This new NASA/ESA Hubble Space Telescope shows Messier 96, a spiral galaxy just over 35 million light-years away in the constellation of Leo (The Lion). It is of about the same mass and size as the Milky Way. It was first discovered by astronomer Pierre Méchain in 1781, and added to Charles Messier’s famous catalogue of astronomical objects just four days later.
The galaxy resembles a giant maelstrom of glowing gas, rippled with dark dust that swirls inwards towards the nucleus. Messier 96 is a very asymmetric galaxy; its dust and gas is unevenly spread throughout its weak spiral arms, and its core is not exactly at the galactic centre. Its arms are also asymmetrical, thought to have been influenced by the gravitational pull of other galaxies within the same group as Messier 96.
This group, named the M96 Group, also includes the bright galaxies Messier 105 and Messier 95, as well as a number of smaller and fainter galaxies. It is the nearest group containing both bright spirals and a bright elliptical galaxy (Messier 105).
Credit: ESA/Hubble & NASA and the LEGUS Team; Acknowledgement: R. Gendler
This colour-composite image of the Carina Nebula, made by the MPG/ESO 2.2-metre telescope
at La Silla, Chile, reveals exquisite details in the stars and dust of
the region. The open star cluster Trumpler 14, a collection of very
bright, young stars within the Carina Nebula, is marked with a red
Several more well known astronomical objects can be seen
in this wide field image: to the bottom left of the image is one of the
most impressive binary stars in the Universe, Eta Carinae, with the
famous Keyhole Nebula just adjacent to the star. A second open star
cluster, Collinder 228 is also seen in the image, just below Eta
This image captures the stunning NGC 6535, a globular cluster 22 000 light-years away in the constellation of Serpens (The Serpent) that measures one light-year across.
Globular clusters are tightly bound groups of stars which orbit galaxies. The large mass in the rich stellar centre of the globular cluster pulls the stars inward to form a ball of stars. The word globulus, from which these clusters take their name, is Latin for small sphere.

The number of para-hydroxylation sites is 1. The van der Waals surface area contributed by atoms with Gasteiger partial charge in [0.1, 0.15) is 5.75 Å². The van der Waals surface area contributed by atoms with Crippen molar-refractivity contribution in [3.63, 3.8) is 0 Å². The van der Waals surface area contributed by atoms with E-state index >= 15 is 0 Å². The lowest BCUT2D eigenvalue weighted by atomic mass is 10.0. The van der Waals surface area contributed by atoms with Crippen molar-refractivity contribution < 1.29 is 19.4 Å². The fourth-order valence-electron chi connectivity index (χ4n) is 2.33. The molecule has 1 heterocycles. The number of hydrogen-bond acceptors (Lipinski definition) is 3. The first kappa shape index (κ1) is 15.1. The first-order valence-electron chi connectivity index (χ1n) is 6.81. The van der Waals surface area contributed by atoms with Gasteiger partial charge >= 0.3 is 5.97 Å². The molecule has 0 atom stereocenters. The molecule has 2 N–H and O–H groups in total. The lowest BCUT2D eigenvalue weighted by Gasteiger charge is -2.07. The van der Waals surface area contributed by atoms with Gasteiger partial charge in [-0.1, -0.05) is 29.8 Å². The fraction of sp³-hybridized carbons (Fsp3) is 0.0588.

Globular clusters are generally very ancient objects formed around the same time as their host galaxy. To date, no new star formations have been observed within a globular cluster, which explains the abundance of aging yellow stars in this image, most of them containing very few heavy elements.
NGC 6535 was first discovered in 1852 by English astronomer John Russell Hind. The cluster would have appeared to Hind as a small, faint smudge through his telescope. Now, over 160 years later, instruments like the Advanced Camera for Surveys (ACS) and Wide Field Camera 3 (WFC3) on the NASA/ESA Hubble Space Telescope allow us to capture the cluster close up and marvel at its contents in detail.
A version of this image was entered into the Hubble’s Hidden Treasures image processing competition by contestant Gilles Chapdelaine.
This image shows galaxy NGC 4485 in the constellation of Canes Venatici (The Hunting Dogs). The galaxy is irregular in shape, but it hasn’t always been so. Part of NGC 4485 has been dragged towards a second galaxy, named NGC 4490 — which lies out of frame to the bottom right of this image.
Between them, these two galaxies make up a galaxy pair called Arp 269. Their interactions have warped them both, turning them from spiral galaxies into irregular ones. NGC 4485 is the smaller galaxy in this pair, which provides a fantastic real-world example for astronomers to compare to their computer models of galactic collisions. The most intense interaction between these two galaxies is all but over; they have made their closest approach and are now separating. The trail of bright stars and knotty orange clumps that we see here extending out from NGC 4485 is all that connects them — a trail that spans some 24 000 light-years.